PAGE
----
Have any prospective art website provide names and contact information for several of their artists who make and sell art similar to yours. Contact those artists and find out how satisfied they are with the website’s performance. Also request detailed data from websites themselves on how many pieces of art they sell and what types of art sell best. For example, a website may generate a large number of sales, but if you’re an American artist who paints watercolors of flowers, and the bulk of the site’s revenues come from selling sculptures by Chinese artists, you’re probably not going to sell much art.
Another point to keep in mind is that the larger art websites show thousands of works of art by hundreds of artists. Before contracting with such a website, spend plenty of time on the site looking around, evaluating the quality of art that you’ll be competing against, and realistically assessing your chances of selling successfully. Also find out what options these large websites offer for increasing your online profile such as featuring your gallery, placing images of your art on the home page, and so on. Three major websites serving individual artists and worth checking out are Artspan, Absolutearts, and The Guild.
Regarding copyright issues, guarding against unauthorized use of your online images is difficult if not impossible, unless you’re a huge corporation using highly sophisticated and expensive software. Exercise due diligence and do what you can to make sure your images aren’t used without your permission, but never use concerns over copyright infringement as an excuse for not showing your art online or anywhere else, for that matter. Remember that your art is your business card– your single best means of advertising. The more people who see your art, whether in person or online, the greater your chances for making sales. People rarely buy art without seeing it first.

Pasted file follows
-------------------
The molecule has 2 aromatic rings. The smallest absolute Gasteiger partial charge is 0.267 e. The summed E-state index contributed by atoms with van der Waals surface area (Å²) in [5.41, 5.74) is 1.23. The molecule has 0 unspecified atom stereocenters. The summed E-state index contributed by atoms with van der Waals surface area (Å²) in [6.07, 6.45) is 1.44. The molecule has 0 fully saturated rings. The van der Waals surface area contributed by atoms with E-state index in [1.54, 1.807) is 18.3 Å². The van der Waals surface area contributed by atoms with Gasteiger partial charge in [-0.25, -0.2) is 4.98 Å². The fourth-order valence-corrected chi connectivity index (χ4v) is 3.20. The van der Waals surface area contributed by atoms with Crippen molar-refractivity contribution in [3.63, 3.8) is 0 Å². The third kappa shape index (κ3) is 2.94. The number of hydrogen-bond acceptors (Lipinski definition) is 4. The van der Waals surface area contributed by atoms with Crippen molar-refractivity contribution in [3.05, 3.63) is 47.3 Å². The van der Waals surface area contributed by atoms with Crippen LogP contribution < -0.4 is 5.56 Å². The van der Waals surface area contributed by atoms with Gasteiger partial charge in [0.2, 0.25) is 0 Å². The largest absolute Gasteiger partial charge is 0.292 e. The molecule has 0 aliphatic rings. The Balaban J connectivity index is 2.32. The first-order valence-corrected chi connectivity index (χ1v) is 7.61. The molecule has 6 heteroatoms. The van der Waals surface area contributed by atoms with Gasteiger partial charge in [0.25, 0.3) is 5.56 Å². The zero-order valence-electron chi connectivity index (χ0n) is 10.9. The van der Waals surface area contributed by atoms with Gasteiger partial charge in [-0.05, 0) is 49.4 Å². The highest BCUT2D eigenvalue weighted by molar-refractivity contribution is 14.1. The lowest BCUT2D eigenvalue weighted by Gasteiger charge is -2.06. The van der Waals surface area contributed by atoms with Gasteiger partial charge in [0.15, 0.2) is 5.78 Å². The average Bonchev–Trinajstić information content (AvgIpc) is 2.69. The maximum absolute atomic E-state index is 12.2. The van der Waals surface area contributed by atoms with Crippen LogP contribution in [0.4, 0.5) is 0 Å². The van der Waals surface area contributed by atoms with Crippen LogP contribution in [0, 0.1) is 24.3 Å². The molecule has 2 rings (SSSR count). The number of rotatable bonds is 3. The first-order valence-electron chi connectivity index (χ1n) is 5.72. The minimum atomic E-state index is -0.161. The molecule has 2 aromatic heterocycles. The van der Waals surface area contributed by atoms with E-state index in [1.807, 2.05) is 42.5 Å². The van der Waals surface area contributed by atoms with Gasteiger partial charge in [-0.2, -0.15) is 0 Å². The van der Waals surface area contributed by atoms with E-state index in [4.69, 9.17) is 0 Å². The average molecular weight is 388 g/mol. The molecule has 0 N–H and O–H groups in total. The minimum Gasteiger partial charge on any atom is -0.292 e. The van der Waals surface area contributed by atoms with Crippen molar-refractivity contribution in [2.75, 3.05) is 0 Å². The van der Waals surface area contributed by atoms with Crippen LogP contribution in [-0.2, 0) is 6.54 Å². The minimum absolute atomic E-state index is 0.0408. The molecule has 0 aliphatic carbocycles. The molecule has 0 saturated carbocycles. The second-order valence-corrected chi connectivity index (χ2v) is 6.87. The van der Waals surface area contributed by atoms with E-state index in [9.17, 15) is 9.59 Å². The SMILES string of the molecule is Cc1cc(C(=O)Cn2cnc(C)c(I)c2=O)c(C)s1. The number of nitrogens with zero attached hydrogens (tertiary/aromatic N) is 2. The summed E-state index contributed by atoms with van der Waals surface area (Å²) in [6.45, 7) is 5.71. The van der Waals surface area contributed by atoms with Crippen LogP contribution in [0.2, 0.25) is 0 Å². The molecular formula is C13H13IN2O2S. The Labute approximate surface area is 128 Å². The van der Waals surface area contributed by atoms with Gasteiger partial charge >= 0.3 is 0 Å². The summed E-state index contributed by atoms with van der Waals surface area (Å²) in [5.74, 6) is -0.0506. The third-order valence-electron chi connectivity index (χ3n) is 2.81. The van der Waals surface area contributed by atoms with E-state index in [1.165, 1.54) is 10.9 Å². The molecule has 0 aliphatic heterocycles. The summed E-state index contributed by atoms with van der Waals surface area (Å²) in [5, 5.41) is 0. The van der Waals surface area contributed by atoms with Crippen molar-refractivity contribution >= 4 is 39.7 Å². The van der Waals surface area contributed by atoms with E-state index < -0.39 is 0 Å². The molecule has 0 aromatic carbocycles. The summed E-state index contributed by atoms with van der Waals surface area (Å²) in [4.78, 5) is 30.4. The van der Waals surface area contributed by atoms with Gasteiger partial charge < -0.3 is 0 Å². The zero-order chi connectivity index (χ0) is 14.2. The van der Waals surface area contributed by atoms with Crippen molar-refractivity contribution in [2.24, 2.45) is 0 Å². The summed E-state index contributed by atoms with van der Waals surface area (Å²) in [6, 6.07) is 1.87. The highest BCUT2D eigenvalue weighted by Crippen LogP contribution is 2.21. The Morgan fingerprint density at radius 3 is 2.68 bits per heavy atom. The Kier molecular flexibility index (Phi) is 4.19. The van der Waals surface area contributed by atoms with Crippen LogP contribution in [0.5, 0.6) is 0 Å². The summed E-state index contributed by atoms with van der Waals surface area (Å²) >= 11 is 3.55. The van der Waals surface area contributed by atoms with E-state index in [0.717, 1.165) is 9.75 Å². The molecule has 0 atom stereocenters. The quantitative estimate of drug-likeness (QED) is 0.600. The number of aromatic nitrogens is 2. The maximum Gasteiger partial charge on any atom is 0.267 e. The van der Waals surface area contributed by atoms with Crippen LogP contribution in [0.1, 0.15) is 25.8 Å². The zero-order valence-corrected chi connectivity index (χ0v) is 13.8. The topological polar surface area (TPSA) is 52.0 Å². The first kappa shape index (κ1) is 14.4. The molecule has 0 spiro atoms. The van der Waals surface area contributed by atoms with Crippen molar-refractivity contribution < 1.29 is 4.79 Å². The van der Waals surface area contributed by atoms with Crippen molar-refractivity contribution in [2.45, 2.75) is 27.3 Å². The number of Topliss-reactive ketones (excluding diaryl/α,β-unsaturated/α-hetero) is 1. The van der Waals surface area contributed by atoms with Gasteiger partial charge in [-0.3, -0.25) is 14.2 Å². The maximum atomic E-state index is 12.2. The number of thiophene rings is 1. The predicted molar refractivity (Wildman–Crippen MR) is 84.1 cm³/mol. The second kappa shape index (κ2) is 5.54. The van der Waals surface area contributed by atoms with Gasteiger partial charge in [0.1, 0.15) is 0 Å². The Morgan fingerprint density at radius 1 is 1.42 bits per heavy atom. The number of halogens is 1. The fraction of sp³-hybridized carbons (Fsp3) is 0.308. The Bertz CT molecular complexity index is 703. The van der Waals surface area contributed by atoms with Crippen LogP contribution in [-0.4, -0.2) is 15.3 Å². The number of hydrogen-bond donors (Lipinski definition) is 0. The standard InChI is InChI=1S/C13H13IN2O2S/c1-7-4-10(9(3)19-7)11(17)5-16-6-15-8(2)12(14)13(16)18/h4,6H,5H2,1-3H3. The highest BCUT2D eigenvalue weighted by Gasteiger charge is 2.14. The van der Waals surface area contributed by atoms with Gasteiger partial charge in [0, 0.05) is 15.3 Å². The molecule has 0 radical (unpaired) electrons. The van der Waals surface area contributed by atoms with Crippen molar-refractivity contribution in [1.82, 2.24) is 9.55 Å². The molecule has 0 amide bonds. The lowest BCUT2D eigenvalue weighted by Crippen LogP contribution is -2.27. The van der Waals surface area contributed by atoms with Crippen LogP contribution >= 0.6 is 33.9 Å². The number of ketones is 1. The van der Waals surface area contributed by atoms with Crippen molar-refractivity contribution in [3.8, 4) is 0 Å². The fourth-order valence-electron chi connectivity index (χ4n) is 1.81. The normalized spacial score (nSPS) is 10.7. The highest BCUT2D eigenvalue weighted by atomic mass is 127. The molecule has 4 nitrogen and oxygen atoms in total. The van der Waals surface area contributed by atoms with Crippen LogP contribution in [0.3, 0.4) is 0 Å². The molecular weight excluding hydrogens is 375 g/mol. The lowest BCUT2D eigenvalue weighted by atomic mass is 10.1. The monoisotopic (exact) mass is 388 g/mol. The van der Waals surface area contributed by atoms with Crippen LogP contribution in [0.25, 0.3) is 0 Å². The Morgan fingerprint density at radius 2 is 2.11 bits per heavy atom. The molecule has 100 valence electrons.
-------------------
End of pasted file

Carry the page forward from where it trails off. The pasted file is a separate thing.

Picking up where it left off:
Is a gallery offering you a show? Does someone want to rep your art? Entering into a business relationship? Signing a contract? If you answered yes to any of those questions, read Common Artist Legal Problems and How to Avoid Them.
Here are other useful links from this resourseful Art Consultant: When to see an Art Attorney
Who Is Alan Bamberger? www. ArtBusiness.com
Site principal, Alan Bamberger, is an art consultant, advisor, author, and independent appraiser specializing in research, appraisal, and all business and market aspects of original works of art, artist manuscript materials, art-related documents, and art reference books. He has been selling art since 1979 and rare and scholarly art reference books since 1982, and has been consulting and appraising for artists, galleries, businesses, organizations and collectors since 1985.
Bamberger has appeared live on CNN’s Daywatch, KTLA’s Making It (Los Angeles), and KRON-TV in San Francisco, and answered art business questions on New York City Cable TV’s Project Art Show. He’s been quoted in numerous media including the New York Times, The Wall Street Journal, the International Herald Tribune, Great Britain’s Guardian Unlimited, the Toronto Star, Marketplace (National Public Radio), the Los Angeles Times, New York Newsday, the San Francisco Chronicle, Esquire, ESPN Magazine, Real Simple, ARTnews, The Arizona Republic and Wired and has been featured in the Chicago Tribune, the San Francisco Examiner, Kiplinger’s Personal Finance, Your Money, and other publications.
Mr. Bamberger’s credentials go on and on. If you want to contact him for his invaluable services – his number is 415.931.7875, his email is firstname.lastname@example.org. The website is http://www.artbusiness.com.